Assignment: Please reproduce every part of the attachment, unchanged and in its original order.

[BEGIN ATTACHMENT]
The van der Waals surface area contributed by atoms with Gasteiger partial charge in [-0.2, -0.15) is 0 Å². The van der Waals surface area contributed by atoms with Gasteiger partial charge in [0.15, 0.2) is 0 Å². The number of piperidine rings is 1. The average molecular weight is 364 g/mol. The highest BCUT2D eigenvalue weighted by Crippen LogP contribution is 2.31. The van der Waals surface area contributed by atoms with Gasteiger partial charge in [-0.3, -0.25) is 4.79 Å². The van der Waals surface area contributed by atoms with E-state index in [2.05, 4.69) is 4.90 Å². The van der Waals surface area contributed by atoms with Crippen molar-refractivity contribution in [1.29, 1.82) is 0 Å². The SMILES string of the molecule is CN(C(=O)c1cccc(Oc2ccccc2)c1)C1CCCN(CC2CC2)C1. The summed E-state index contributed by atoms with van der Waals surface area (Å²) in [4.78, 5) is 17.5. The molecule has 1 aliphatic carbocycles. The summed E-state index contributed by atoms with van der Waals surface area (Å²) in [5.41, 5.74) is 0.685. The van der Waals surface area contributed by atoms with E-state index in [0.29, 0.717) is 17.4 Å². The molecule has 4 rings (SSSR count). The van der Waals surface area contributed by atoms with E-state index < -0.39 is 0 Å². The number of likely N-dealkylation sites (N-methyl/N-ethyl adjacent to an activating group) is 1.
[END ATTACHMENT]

The van der Waals surface area contributed by atoms with Gasteiger partial charge in [-0.2, -0.15) is 0 Å². The van der Waals surface area contributed by atoms with Gasteiger partial charge in [0.15, 0.2) is 0 Å². The number of piperidine rings is 1. The average molecular weight is 364 g/mol. The highest BCUT2D eigenvalue weighted by Crippen LogP contribution is 2.31. The van der Waals surface area contributed by atoms with Gasteiger partial charge in [-0.3, -0.25) is 4.79 Å². The van der Waals surface area contributed by atoms with E-state index in [2.05, 4.69) is 4.90 Å². The van der Waals surface area contributed by atoms with Crippen molar-refractivity contribution in [1.29, 1.82) is 0 Å². The SMILES string of the molecule is CN(C(=O)c1cccc(Oc2ccccc2)c1)C1CCCN(CC2CC2)C1. The summed E-state index contributed by atoms with van der Waals surface area (Å²) in [4.78, 5) is 17.5. The molecule has 1 aliphatic carbocycles. The summed E-state index contributed by atoms with van der Waals surface area (Å²) in [5.41, 5.74) is 0.685. The van der Waals surface area contributed by atoms with E-state index in [0.29, 0.717) is 17.4 Å². The molecule has 4 rings (SSSR count). The van der Waals surface area contributed by atoms with E-state index < -0.39 is 0 Å². The number of likely N-dealkylation sites (N-methyl/N-ethyl adjacent to an activating group) is 1.